I spent the week surrounding the indictment decision of Darren Wilson on the streets of Ferguson and South St. Louis following protesters as they moved across the city. This photolog spans a 15 hour period starting on the afternoon of Monday, November 24th and extends well into the following morning. I currently have an article in the December 15th print issue of This Land titled “Letter from Ferguson” that looks at this night in detail, from peaceful protest to police escalation and eventual riots, I found myself in the middle of some of the most contentious actions between police and protesters in various neighborhoods around St. Louis. These pictures are meant to add some depth to this article by showing the people, the neighborhoods and the protests as I saw them that night.
– derek dyson
Mail boxes within a two block radius of the courthouse in Clayton, MO were sealed to prevent the threat of explosive devices being left inside.
Protestors await the grand jury decision in front of the Ferguson Police Department on South Florissant Road.
Police line up in full riot gear in front of the Ferguson Police Department
“Anonymous” present on the S. Florissant. This loosely knit group of internet activists have been influential in social movements all over the world. They garnered major media attention when the released pictures, names and addresses of local KKK members who had made death threats against Ferguson protesters.
As the prosecutor began to hand down the indictment decision in Clayton, MO those of us in Ferguson huddled around cars and cell phones to listen.
Protesters wait for the grand jury decision in front of the Ferguson Police Department.
A police line forms at the south end of Florissant nearly an hour after the grand jury decision is handed down. Behind them sets two armored vehicles with spot lights shining on protesters. This was the first action by law enforcement that stirred protesters who felt they were being “flanked” or “boxed in”.
Same police line, different angle.
This new police line lead to a surge of protesters meeting that line in defiance, pushing the back slightly and leaving a lone cruiser in the midst of those of us on the civilian side of the police line. A handful of young men tried to flip the car, leading to the tear gassing of protesters and subsequent destruction of property shortly after.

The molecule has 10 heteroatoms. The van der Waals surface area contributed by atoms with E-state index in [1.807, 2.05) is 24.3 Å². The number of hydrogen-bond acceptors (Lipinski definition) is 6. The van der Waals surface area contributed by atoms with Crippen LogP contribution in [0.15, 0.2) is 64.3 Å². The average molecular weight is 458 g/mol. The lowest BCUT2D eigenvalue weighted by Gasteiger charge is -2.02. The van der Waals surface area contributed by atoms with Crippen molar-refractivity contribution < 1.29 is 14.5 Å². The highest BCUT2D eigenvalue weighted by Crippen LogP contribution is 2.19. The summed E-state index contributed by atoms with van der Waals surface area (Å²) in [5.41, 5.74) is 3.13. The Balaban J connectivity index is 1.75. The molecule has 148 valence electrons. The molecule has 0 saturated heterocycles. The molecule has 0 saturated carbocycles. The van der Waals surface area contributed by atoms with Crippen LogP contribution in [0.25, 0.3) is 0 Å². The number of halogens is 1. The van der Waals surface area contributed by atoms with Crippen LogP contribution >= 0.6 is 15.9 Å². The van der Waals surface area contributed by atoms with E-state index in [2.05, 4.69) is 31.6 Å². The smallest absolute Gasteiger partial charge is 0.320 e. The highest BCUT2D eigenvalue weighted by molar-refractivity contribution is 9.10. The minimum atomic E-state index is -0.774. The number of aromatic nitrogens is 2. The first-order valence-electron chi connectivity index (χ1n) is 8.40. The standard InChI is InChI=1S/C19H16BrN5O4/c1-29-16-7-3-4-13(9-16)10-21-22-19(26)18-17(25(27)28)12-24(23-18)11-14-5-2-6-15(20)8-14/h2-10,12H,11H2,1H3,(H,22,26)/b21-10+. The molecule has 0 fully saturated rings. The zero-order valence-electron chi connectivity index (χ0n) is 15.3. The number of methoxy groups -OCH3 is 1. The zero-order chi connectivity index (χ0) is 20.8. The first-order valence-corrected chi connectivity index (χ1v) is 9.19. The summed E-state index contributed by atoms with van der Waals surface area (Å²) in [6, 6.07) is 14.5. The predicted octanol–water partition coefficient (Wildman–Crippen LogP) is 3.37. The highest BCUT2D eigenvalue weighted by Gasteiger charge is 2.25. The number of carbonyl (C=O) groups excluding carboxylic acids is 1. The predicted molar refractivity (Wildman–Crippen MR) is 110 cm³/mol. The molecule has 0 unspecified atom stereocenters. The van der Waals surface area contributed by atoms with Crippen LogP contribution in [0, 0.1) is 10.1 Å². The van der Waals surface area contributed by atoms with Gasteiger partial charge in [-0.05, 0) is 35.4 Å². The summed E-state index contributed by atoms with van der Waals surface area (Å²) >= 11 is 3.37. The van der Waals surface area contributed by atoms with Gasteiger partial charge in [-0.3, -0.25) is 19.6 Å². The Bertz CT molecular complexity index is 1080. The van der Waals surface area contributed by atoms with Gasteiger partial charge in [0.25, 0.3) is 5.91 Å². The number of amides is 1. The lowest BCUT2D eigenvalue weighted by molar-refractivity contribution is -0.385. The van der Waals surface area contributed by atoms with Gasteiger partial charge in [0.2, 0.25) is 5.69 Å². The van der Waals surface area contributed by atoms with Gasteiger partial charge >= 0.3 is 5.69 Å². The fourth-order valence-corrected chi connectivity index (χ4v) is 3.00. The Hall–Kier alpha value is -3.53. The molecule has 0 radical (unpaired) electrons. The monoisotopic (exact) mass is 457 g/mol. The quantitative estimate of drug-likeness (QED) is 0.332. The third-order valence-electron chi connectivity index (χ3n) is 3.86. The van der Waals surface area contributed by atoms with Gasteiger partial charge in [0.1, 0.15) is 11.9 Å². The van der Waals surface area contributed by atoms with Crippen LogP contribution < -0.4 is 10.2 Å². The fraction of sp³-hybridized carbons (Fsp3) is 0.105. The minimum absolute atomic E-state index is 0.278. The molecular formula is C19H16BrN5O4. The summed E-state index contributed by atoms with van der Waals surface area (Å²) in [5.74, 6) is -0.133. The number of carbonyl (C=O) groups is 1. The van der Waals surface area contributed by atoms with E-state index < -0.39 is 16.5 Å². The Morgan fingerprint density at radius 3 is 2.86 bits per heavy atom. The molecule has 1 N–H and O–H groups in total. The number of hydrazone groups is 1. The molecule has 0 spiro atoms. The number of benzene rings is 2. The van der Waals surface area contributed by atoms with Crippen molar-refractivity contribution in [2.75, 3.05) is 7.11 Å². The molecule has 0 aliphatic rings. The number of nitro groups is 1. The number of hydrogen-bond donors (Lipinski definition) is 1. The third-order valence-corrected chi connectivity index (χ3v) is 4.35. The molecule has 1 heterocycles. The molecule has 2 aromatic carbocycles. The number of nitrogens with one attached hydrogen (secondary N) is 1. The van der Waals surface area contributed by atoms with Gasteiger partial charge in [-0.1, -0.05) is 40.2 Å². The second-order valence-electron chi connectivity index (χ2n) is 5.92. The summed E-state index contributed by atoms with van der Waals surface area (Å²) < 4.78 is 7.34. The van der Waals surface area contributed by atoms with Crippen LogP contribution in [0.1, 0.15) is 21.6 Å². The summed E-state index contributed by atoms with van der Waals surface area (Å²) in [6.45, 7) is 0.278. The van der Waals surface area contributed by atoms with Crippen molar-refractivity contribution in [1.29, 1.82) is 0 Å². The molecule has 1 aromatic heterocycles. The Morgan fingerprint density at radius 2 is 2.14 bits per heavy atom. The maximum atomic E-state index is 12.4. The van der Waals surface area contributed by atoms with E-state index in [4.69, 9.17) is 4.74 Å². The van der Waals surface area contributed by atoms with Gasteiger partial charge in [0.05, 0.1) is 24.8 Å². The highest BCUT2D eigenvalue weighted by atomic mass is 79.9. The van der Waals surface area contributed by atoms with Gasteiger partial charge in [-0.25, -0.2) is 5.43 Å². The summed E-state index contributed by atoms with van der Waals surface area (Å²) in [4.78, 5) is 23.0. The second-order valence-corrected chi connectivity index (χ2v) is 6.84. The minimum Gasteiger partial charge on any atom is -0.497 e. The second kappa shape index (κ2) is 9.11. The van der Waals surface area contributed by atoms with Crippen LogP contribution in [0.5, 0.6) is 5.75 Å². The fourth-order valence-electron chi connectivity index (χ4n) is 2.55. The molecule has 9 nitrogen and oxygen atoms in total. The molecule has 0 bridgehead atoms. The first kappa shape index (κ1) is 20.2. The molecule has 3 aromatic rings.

Seconds after the first rounds of tear gas and flash bangs were deployed into the crowd.
After fleeing north from the first round of tear gas a few incited protesters began breaking windows, looting stores and setting fires.
The police cruiser that was almost flipped by protesters would later be set on fire when the riot police line advanced on protesters leaving it again unattended and vulnerable to vandalism.
A young women stands in front of a burning police car in the “hands up” pose reminiscent of the last seconds of Michael Browns life as described by eye-witnesses.
Riot police stand guard as their partners detain a young white male suspected of setting two police cruisers on fire minutes before.
Shaw protests on Grand in south St. Louis shortly after 11pm. Relatively peaceful at this point with very little police presence. 15 minutes after this photo was taken, myself and some 200 Shaw protesters were tear gassed by armored vehicles after a plain uniformed officer was assaulted.
The officer in the yellow jacket will eventually be walled off from his partners by protesters. He was pushed twice before armored vehicles deployed tear gas into the crowd.
Shaw protesters flee into surrounding neighborhoods in an attempt to escape the gas. As we ran the armored vehicles deployed gas and flash bangs into the residential areas we had ran to for refuge. Homeowners on the street I ended up brought out bottled water and towels to aid people gagging in the street.